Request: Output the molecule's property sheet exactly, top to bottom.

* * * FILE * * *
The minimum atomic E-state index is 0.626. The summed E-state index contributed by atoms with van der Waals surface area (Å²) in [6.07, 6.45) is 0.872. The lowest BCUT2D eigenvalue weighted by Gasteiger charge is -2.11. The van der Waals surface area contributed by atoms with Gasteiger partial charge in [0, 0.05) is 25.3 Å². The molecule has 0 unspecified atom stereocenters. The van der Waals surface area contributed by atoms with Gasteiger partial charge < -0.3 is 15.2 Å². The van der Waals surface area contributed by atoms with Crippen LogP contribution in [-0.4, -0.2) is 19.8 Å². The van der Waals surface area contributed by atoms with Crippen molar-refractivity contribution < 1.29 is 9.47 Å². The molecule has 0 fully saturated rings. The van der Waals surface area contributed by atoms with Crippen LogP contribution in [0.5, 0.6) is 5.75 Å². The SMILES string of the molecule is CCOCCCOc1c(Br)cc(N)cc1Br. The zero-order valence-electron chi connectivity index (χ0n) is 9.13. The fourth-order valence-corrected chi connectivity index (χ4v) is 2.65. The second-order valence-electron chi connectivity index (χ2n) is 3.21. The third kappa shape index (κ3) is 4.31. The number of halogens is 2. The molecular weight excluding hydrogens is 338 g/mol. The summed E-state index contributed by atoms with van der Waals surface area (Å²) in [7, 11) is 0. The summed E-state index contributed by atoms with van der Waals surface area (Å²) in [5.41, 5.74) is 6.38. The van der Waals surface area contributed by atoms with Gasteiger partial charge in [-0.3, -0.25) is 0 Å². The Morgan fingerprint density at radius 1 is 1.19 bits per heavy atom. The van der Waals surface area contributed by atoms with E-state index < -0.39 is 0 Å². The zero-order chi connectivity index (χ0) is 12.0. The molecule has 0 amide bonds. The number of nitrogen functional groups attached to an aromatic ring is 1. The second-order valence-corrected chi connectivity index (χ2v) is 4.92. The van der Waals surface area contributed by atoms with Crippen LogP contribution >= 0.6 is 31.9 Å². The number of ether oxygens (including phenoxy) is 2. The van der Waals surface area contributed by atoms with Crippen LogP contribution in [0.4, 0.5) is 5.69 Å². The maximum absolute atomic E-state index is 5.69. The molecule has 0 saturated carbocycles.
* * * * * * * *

The minimum atomic E-state index is 0.626. The summed E-state index contributed by atoms with van der Waals surface area (Å²) in [6.07, 6.45) is 0.872. The lowest BCUT2D eigenvalue weighted by Gasteiger charge is -2.11. The van der Waals surface area contributed by atoms with Gasteiger partial charge in [0, 0.05) is 25.3 Å². The molecule has 0 unspecified atom stereocenters. The van der Waals surface area contributed by atoms with Gasteiger partial charge < -0.3 is 15.2 Å². The van der Waals surface area contributed by atoms with Crippen LogP contribution in [-0.4, -0.2) is 19.8 Å². The van der Waals surface area contributed by atoms with Crippen molar-refractivity contribution < 1.29 is 9.47 Å². The molecule has 0 fully saturated rings. The van der Waals surface area contributed by atoms with Crippen LogP contribution in [0.5, 0.6) is 5.75 Å². The SMILES string of the molecule is CCOCCCOc1c(Br)cc(N)cc1Br. The zero-order valence-electron chi connectivity index (χ0n) is 9.13. The fourth-order valence-corrected chi connectivity index (χ4v) is 2.65. The second-order valence-electron chi connectivity index (χ2n) is 3.21. The third kappa shape index (κ3) is 4.31. The number of halogens is 2. The molecular weight excluding hydrogens is 338 g/mol. The summed E-state index contributed by atoms with van der Waals surface area (Å²) in [7, 11) is 0. The summed E-state index contributed by atoms with van der Waals surface area (Å²) in [5.41, 5.74) is 6.38. The van der Waals surface area contributed by atoms with Gasteiger partial charge in [-0.3, -0.25) is 0 Å². The Morgan fingerprint density at radius 1 is 1.19 bits per heavy atom. The van der Waals surface area contributed by atoms with E-state index < -0.39 is 0 Å². The zero-order chi connectivity index (χ0) is 12.0. The molecule has 0 amide bonds. The number of nitrogen functional groups attached to an aromatic ring is 1. The second-order valence-corrected chi connectivity index (χ2v) is 4.92. The van der Waals surface area contributed by atoms with Crippen LogP contribution >= 0.6 is 31.9 Å². The number of ether oxygens (including phenoxy) is 2. The van der Waals surface area contributed by atoms with Crippen LogP contribution in [0.4, 0.5) is 5.69 Å². The maximum absolute atomic E-state index is 5.69. The molecule has 0 saturated carbocycles.